Re: IQ and Testosterone?
Stephen Barnard (steve@megafauna.com)
Wed, 04 Sep 1996 07:05:15 0800
Larry Caldwell wrote:
>
> In article <322B7F01.F70@megafauna.com>,
> Stephen Barnard <steve@megafauna.com> wrote:
>
> > Statistics show that male teenagers are far more likely to have automobile
> > accidents than, for example, women over the age of forty. Therefore insurance
> > companies charge *much* more to insure a male teenager than they charge to
> > insure his mother. They are making a perfectly understandable judgement that
> > the teenager is more likely to be an unsafe driver than is his mother. This is
> > what actuarial science is all about. It extends to every kind of insurance 
> > life, medical, accident, whatever. The result is that actions are taken with
> > respect to individuals based on statistical information.
>
> You did just fine until your last sentence. Actions are taken with respect
> to a *population* based on statistical information.
Tell that to the 16yearold who is trying to get insurance for the first time. When
he finds out that he has to pay a fortune he will have the definite impression that
someone making an inference about him as an individual based on statistical
information.
> Insurance companies are
> quite aware that individual variation exists. That's why they base rates
> on driving record, and require medical exams before writing life insurance.
> If you have cystic fibrosis, nobody is going to write your life insurance
> policy no matter what your stats say.
Here you are "loading the dice." A probabilistic statement about an individual (for
example, that his expected lifespan is 72 years) assumes that *no other information*
is available beyond the information that the individual is a member of a particular
population (not a sample). As soon as additional information is available that can
be used modify the statement. (Bayes Law is often useful in that case.)
>
> Another example is group medical insurance. There is a minimum group size
> at which point the risk becomes unacceptably large. Actuaries understand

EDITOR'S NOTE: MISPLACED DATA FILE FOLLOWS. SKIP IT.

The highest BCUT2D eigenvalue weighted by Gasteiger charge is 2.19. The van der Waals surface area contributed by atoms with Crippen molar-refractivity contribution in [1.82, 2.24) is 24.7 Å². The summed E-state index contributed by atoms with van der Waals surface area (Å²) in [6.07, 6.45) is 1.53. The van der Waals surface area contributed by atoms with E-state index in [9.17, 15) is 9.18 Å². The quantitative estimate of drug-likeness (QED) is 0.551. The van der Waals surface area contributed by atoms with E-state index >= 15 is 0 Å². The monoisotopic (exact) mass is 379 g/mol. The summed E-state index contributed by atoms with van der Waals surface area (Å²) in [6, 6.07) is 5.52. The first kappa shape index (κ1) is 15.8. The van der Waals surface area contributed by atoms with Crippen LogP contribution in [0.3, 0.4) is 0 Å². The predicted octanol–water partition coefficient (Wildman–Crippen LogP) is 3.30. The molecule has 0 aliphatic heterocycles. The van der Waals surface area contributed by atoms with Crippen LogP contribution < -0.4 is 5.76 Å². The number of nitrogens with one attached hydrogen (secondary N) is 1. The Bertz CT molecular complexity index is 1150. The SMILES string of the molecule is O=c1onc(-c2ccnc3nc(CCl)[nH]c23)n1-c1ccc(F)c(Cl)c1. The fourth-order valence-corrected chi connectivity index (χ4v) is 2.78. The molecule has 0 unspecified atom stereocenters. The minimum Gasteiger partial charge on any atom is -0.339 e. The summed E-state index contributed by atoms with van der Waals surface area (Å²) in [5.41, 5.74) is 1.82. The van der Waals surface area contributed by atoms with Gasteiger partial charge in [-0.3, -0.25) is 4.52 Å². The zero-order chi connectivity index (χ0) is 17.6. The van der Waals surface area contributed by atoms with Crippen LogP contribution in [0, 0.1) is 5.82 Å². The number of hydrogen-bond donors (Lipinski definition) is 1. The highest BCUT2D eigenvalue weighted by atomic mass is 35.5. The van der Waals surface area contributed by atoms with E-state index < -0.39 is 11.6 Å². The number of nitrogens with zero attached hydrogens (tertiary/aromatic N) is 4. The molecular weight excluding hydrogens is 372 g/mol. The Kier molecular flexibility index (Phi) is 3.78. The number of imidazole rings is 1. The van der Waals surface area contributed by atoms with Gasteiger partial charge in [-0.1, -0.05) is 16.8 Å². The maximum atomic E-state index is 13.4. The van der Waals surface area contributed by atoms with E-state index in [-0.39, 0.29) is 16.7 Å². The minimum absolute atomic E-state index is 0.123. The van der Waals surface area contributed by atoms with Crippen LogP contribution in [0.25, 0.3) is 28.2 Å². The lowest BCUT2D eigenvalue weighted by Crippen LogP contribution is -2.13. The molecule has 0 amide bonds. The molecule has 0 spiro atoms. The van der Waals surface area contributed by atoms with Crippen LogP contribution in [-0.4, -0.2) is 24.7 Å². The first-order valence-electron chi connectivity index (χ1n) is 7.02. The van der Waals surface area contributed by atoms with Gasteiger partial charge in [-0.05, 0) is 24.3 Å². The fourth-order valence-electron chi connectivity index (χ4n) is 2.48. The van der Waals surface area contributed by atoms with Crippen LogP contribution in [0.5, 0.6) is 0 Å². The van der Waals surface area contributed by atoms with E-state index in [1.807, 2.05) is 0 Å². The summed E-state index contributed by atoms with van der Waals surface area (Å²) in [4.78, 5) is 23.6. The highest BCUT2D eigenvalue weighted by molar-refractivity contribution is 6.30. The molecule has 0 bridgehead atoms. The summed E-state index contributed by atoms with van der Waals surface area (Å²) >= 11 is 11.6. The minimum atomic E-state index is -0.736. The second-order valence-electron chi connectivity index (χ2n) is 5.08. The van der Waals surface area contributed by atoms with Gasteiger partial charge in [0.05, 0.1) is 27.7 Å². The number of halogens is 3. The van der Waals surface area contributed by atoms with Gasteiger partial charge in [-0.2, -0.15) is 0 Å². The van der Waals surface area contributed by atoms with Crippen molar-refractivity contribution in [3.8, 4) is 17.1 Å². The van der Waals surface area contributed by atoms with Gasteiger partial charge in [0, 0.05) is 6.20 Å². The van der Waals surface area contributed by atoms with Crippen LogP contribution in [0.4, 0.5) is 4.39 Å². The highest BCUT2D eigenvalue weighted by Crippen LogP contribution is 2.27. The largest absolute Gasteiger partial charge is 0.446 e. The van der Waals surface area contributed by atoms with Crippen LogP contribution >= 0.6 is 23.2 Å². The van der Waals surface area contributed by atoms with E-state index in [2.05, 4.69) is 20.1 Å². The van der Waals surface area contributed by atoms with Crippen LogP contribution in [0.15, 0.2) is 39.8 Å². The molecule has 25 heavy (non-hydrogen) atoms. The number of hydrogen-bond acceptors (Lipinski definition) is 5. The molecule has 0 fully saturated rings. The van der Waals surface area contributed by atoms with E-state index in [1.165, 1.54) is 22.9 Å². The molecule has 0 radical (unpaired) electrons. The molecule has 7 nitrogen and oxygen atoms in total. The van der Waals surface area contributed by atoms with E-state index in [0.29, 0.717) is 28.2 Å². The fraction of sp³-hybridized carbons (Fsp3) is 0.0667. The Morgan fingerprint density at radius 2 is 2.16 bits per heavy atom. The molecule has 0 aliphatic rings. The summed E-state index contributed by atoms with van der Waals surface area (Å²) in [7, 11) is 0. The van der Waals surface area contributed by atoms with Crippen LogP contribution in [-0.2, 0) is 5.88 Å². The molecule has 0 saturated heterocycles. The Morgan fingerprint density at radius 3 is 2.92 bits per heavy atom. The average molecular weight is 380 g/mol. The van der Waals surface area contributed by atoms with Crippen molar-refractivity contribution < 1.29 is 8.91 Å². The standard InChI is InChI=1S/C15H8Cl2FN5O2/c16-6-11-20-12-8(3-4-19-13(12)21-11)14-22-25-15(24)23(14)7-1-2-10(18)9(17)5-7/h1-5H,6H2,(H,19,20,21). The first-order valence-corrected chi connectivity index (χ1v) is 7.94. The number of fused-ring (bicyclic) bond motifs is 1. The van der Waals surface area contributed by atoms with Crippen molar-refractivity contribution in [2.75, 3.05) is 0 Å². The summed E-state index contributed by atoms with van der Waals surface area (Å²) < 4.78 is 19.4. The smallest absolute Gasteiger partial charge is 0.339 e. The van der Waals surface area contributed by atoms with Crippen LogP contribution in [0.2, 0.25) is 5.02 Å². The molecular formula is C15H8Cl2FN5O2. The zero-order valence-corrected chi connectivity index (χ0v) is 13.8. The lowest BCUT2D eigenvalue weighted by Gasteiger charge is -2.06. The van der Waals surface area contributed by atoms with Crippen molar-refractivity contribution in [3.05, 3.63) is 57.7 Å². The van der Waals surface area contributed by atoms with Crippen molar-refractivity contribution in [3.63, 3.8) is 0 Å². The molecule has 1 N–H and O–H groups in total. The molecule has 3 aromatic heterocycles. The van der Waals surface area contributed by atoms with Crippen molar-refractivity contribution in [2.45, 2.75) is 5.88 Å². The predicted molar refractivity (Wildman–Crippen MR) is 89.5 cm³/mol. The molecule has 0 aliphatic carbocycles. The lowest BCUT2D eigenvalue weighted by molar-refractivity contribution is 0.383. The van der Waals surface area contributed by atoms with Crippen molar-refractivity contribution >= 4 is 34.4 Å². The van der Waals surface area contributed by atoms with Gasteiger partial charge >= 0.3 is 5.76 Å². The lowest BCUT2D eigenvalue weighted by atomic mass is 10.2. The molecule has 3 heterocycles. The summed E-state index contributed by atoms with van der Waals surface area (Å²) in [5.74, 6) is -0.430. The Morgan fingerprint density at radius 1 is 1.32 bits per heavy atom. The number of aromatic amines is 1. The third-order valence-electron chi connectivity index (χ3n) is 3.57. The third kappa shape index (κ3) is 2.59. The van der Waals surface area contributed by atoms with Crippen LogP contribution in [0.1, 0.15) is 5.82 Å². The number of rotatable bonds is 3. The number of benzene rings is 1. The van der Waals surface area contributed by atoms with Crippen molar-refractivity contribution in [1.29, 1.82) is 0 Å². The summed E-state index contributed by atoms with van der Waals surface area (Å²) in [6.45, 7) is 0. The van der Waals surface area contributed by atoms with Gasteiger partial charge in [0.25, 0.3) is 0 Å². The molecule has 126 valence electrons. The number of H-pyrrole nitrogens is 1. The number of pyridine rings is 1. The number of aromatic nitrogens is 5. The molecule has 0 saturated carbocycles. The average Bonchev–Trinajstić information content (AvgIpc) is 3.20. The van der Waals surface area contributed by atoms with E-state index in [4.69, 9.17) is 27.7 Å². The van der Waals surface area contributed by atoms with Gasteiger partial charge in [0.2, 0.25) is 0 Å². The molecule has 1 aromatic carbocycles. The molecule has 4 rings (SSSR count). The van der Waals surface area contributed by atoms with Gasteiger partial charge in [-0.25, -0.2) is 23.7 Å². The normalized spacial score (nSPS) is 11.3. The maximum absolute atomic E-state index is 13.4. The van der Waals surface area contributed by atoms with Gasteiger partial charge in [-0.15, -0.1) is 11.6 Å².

> this very well.
>
Of course they do. But given an adequate sample the insurance companies go right
ahead and charge certain people certain premiums.
> > There are many other arenas in which more or less the same thing goes on 
> > compiling mailing lists for political contributions, targeted mass mailing,
> > focus groups, etc.
>
> To be sure, statistics can be useful. They just don't apply to individuals.
>
I didn't say that statistics apply to individuals. I said that statistics allow one
to make wellfounded probabilistic statements about individuals. There's a
difference.
> If you have studied statistics you have doubtless encountered methods of
> calculating sample variance. The existance of these formulas leads many
> people to assume that they are valid in all circumstances. In fact,
> statistics textbooks are careful to point out that sample distribution
> is only predictable if your sampling technique is invariant. No matter
> how much data you have about a population, it does not extend to an
> unsampled individual outside that population.
The purpose of a sample is to representative of a much larger population.
Information deduced from the sample is extrapolated to the population, and by
extension to members of the population. If what you are saying were true  that
statistical information were only valid over the sample  then political pollsters
would have to survey every single voter to draw a conclusion.
> You don't even know if
> their response will fall within the previously tested range.
>
>  Larry
I well aware of the concepts of probability and statistics. I've published papers on
topics such as Monte Carlo algorithms and Markov Random Fields. It is perfectly
acceptable to make probabilistic statements about individuals. In one sense, that's
the whole point of statistics, or at least one the major motivations.
Steve Barnard